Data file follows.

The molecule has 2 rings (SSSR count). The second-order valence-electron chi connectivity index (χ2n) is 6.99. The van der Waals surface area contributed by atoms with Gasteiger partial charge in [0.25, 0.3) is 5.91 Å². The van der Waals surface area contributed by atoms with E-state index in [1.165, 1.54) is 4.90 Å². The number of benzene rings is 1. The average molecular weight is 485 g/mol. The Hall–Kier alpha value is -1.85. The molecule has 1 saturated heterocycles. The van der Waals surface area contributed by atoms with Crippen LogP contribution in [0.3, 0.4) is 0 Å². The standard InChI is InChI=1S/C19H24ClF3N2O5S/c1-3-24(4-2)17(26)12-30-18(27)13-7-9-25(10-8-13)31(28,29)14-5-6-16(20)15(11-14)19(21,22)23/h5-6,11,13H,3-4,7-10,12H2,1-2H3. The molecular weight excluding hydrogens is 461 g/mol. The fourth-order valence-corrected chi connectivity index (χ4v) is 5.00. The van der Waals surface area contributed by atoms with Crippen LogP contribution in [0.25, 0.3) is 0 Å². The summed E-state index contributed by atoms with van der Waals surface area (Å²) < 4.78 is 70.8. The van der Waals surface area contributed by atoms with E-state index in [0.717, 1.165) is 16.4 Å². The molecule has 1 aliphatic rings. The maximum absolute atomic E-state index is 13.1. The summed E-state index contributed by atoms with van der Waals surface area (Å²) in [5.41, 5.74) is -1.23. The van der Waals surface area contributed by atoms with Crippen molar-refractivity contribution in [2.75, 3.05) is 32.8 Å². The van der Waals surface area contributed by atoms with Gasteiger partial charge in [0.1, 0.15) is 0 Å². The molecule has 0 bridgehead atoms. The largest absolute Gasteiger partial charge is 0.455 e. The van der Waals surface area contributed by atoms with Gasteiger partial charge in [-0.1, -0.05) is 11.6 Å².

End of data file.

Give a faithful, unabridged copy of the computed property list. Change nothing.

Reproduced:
The molecule has 2 rings (SSSR count). The second-order valence-electron chi connectivity index (χ2n) is 6.99. The van der Waals surface area contributed by atoms with Gasteiger partial charge in [0.25, 0.3) is 5.91 Å². The van der Waals surface area contributed by atoms with E-state index in [1.165, 1.54) is 4.90 Å². The number of benzene rings is 1. The average molecular weight is 485 g/mol. The Hall–Kier alpha value is -1.85. The molecule has 1 saturated heterocycles. The van der Waals surface area contributed by atoms with Crippen LogP contribution in [0.3, 0.4) is 0 Å². The standard InChI is InChI=1S/C19H24ClF3N2O5S/c1-3-24(4-2)17(26)12-30-18(27)13-7-9-25(10-8-13)31(28,29)14-5-6-16(20)15(11-14)19(21,22)23/h5-6,11,13H,3-4,7-10,12H2,1-2H3. The molecular weight excluding hydrogens is 461 g/mol. The fourth-order valence-corrected chi connectivity index (χ4v) is 5.00. The van der Waals surface area contributed by atoms with Crippen LogP contribution in [0.25, 0.3) is 0 Å². The summed E-state index contributed by atoms with van der Waals surface area (Å²) < 4.78 is 70.8. The van der Waals surface area contributed by atoms with E-state index in [0.717, 1.165) is 16.4 Å². The molecule has 1 aliphatic rings. The maximum absolute atomic E-state index is 13.1. The summed E-state index contributed by atoms with van der Waals surface area (Å²) in [5.41, 5.74) is -1.23. The van der Waals surface area contributed by atoms with Crippen molar-refractivity contribution in [2.75, 3.05) is 32.8 Å². The van der Waals surface area contributed by atoms with Gasteiger partial charge in [0.1, 0.15) is 0 Å². The molecule has 0 bridgehead atoms. The largest absolute Gasteiger partial charge is 0.455 e. The van der Waals surface area contributed by atoms with Gasteiger partial charge in [-0.1, -0.05) is 11.6 Å².